A Great Coat and a Great Tragedy: The Life of Lincoln’s Brooks Brothers Overcoat
From Abraham Lincoln’s second inauguration to the upcoming exhibition, Silent Witnesses: Artifacts of the Lincoln Assassination, Lincoln’s custom-made great coat has journeyed from Ford’s Theatre and back again. Over the past 150 years, the Brooks Brothers coat has collected many stories. Find out more in this month’s Museum Feature.
One Country, One Destiny. These powerfully symbolic words accompanied Abraham Lincoln on his visit to Ford’s Theatre on April 14, 1865. Earlier that year, Lincoln had received a gift from Brooks Brothers, the New York-based clothing manufacturer who had designed a great coat (overcoat) for Lincoln’s second inauguration. The custom-made black wool coat was lined with black twill silk that featured a fish-scale pattern. Inside the coat, a quilted eagle, surrounded by four shields, held two banners that prophesied the divided nation’s future: “One Country, One Destiny.” By early April 1865, the nation would be reunited.
On the evening of April 14, President and Mrs. Lincoln prepared for a night at the theatre. For the brief carriage ride from the White House to Ford’s Theatre, the Lincolns put on their overcoats. Mary slipped a velvet cloak over her shoulders, and the President covered his suit with his still-new great coat. Upon their arrival at the theatre, the Lincolns and their guests took their seats. Shortly after 10:00 p.m., John Wilkes Booth made his way to the Presidential Box, changing the course of history with one gunshot. As a witness to this great tragedy, Lincoln’s great coat became more than an artifact of Lincoln; it became an artifact of assassination.
Early the next morning, Lincoln died from a severe head wound. When Mary Lincoln returned to the White House, she was alone, yet surrounded by memories and reminders of the tragedy. She was given Lincoln’s great coat as well as other personal effects after the assassination. As innocent witnesses to an unfathomable tragedy, these bloodied relics served as a reminder of that fateful night. Several weeks later, Mary Lincoln gave the clothing to Alphonse Donn, the Lincolns’ favorite doorman, in memory of her husband.
Recognizing its significance, Donn held on to the clothing for the rest of his life. While it was in his care, he stored the great coat in a trunk in a spare room. He would occasionally bring it out of storage to show visitors to his home. During the late 1860-70s, he cut off pieces of the coat to give away as mementos. Unfortunately, this practice eventually caused the left sleeve to detach from the rest of the coat. After Donn’s death, the coat and the detached sleeve were passed down through his family, who stored the clothing in bank vaults in Washington, D.C. and North Carolina.
In 1968, more than 100 years after the assassination, Abraham Lincoln’s great coat returned to Ford’s Theatre. Through a monetary gift from the American Trucking Association, the United States Capitol Historical Society was able to purchase the clothing from Alphonse Donn’s granddaughter. The Historical Society subsequently donated the great coat to Ford’s Theatre. As it returned to the site of the assassination, it came into the hands of a public institution for the first time in its history. On April 24, 1968, the great coat was installed in the Lincoln Museum (the basement of the Theatre), where it would remain on display for decades.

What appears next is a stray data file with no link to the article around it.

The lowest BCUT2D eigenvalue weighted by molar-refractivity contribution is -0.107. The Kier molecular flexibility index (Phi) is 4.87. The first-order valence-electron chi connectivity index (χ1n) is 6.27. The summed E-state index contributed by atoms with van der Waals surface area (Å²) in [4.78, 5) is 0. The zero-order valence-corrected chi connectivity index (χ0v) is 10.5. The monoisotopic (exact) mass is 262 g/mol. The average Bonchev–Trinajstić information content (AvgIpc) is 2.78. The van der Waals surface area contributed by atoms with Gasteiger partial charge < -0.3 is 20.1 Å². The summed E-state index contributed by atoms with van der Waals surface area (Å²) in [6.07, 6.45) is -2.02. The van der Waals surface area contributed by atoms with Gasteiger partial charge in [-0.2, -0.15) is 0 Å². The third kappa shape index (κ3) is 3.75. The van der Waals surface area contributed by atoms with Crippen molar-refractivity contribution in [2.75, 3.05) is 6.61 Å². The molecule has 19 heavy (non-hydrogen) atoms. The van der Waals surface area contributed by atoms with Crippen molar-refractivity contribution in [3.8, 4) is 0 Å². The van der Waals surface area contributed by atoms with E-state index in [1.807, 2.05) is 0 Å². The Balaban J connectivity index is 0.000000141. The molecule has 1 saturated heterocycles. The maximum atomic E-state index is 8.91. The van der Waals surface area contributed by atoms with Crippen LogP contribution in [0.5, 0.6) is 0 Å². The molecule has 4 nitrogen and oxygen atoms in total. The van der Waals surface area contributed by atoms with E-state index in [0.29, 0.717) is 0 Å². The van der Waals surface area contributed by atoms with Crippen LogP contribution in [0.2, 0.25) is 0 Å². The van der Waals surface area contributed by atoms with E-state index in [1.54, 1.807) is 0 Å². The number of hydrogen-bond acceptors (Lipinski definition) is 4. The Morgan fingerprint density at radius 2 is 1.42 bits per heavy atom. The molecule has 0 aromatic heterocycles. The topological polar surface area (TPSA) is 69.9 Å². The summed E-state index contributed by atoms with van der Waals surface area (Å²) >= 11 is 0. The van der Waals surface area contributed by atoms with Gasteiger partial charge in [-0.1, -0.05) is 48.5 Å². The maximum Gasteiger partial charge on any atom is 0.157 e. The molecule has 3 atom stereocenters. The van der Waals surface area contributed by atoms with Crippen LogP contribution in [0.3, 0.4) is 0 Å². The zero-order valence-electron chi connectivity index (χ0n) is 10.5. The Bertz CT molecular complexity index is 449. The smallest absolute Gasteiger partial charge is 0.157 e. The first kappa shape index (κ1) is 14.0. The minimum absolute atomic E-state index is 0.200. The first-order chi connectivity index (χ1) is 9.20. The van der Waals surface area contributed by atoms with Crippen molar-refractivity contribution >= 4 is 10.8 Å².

For the first time in its lifetime, Lincoln’s great coat could be shared with the public and educate visitors about Lincoln and the assassination. But as museum practice and professional standards evolved over time, conservators realized that the coat had spent most of its public life subjected to harmful environmental conditions, including prolonged light exposure. From 1990 to 1996, conservators constructed a new, angled mount and mended splits in the fragile silk lining. The coat itself was deemed stable, but the lining was deteriorating. The coat remained on view for the public, but as the National Park Service’s provenance and conservation records reveal, the coat had suffered from being on display for so many years.
Museums exist to educate and benefit the public and to preserve objects for both the present and the future. Sometimes the goal of displaying an original object for educational purposes conflicts with the need to preserve it. Therefore, museums face the challenge of achieving a balance between preservation and public display. The mission of the National Park Service emphasizes the preservation of “natural and cultural resources … for the enjoyment, education, and inspiration of this and future generations.” In order for this mission to be fulfilled, the museum must both protect and present objects for the public’s benefit—now and in the future.
When Ford’s Theatre reopened in 2009 after an extensive renovation project, the National Park Service implemented schedules for exhibit case cleanings and rotation of the great coat. Since July 2011, the coat has been off display for extensive conservation work and much-needed rest. For the special exhibition, Silent Witnesses: Artifacts of the Lincoln Assassination, on the 150th anniversary of the assassination, the great coat will once again be on view—displayed on a custom-made mount in a stabilized environment and dimly lit case—all in an effort to preserve and share Lincoln’s great coat with all of us.
The coat is temporarily on display March 23-May 25, 2015.
Elena Popchock was the spring 2015 Exhibitions Intern at Ford’s Theatre and graduate student in Museum Studies at The George Washington University, where she concentrated in Exhibition Development and American Studies.